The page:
Feb 7, 2016

Macroscopic quantum entanglement achieved at room temperature

Posted by in categories: computing, particle physics, quantum physics

In quantum physics, the creation of a state of entanglement in particles any larger and more complex than photons usually requires temperatures close to absolute zero and the application of enormously powerful magnetic fields to achieve. Now scientists working at the University of Chicago (UChicago) and the Argonne National Laboratory claim to have created this entangled state at room temperature on a semiconductor chip, using atomic nuclei and the application of relatively small magnetic fields.

When two particles, such as photons, are entangled – that is, when they interact physically and are then forcibly separated – the spin direction imparted to each is directly opposite to the other. However, when one of the entangled particles has its spin direction measured, the other particle will immediately display the reverse spin direction, no matter how great a distance they are apart. This is the “spooky action at a distance” phenomenon (as Albert Einstein put it) that has already seen the rise of applications once considered science fiction, such as ultra-safe cryptography and a new realm of quantum computing.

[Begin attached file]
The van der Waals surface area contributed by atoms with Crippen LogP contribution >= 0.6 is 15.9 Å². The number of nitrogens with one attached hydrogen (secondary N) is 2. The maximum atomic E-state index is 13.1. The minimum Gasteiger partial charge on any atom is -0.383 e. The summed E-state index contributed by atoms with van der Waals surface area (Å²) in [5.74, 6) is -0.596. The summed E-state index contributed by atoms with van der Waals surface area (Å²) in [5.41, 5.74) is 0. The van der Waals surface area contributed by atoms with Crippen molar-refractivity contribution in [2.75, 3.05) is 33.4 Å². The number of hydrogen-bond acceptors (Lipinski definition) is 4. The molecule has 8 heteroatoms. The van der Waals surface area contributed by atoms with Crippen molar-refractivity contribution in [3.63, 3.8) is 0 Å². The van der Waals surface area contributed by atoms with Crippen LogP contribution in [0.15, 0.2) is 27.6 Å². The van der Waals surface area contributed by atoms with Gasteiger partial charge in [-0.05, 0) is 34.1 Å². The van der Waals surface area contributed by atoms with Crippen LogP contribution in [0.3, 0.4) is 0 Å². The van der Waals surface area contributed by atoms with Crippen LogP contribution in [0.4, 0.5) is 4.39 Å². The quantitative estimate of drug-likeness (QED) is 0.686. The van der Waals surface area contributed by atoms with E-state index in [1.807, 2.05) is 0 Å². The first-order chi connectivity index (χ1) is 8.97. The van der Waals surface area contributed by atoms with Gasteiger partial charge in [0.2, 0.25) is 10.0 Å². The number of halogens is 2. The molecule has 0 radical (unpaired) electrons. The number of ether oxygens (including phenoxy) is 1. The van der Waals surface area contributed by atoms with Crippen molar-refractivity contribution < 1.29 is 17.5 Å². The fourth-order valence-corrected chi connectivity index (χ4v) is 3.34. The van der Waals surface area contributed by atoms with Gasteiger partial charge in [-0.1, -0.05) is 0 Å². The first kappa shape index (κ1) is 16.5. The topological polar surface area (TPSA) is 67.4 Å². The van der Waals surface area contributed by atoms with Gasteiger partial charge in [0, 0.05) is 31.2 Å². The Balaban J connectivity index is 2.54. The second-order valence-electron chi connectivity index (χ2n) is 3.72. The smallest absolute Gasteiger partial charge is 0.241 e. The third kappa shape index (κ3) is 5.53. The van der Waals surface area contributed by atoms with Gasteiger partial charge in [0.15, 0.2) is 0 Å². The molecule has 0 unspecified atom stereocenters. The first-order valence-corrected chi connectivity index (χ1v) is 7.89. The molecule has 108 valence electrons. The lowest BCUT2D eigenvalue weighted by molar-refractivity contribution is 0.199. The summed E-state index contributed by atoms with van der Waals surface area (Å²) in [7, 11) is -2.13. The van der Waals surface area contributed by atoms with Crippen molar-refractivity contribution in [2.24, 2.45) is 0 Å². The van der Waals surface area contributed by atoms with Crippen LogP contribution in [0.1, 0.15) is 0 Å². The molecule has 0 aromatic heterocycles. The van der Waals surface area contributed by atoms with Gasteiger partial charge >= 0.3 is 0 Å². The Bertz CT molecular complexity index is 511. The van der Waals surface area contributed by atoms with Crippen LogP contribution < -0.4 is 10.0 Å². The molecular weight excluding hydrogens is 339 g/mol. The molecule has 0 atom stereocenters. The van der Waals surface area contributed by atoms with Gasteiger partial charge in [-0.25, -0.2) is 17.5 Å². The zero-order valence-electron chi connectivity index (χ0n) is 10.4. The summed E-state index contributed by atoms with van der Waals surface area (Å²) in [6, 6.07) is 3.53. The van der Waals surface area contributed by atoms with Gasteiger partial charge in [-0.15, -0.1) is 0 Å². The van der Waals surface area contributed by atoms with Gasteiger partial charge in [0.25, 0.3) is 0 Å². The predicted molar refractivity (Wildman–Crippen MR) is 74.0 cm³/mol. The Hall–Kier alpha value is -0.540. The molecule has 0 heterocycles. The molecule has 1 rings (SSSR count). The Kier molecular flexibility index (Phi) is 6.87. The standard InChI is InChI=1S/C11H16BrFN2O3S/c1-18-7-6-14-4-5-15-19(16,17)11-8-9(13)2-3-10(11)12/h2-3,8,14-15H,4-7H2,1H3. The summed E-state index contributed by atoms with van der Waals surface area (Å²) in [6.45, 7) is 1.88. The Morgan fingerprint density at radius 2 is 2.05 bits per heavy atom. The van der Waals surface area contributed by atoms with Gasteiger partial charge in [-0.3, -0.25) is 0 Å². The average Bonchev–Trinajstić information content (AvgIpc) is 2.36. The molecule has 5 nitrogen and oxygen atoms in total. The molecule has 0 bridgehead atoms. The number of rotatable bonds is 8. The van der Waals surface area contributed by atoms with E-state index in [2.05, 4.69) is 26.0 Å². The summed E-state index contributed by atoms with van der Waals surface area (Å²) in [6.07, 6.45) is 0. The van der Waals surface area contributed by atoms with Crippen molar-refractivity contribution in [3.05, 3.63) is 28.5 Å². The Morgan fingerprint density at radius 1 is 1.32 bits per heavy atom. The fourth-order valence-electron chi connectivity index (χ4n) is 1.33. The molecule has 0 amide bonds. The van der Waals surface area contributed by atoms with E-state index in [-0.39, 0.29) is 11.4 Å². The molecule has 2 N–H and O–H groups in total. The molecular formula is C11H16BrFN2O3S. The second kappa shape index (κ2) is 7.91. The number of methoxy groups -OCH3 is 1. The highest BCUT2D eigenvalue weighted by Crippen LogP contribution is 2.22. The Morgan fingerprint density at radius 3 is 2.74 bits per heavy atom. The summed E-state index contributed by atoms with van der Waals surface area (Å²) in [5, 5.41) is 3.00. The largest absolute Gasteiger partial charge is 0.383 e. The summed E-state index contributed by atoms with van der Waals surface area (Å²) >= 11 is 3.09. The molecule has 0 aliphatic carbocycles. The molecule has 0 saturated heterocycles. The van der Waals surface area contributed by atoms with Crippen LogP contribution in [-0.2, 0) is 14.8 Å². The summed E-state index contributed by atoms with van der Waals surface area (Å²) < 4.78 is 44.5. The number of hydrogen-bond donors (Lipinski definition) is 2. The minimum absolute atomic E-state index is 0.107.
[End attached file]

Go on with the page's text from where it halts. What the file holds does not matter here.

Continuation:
Ordinarily, quantum entanglement is a rarely observed occurence in the natural world, as particles coupled in this way first need to be in a highly ordered state before they can be entangled. In essence, this is because thermodynamic entropy dictates that a general chaos of particles is the standard state of things at the atomic level and makes such alignments exceedingly rare. Going up a scale to the macro level, and the sheer number of particles involved makes entanglement an exceptionally difficult state to achieve.

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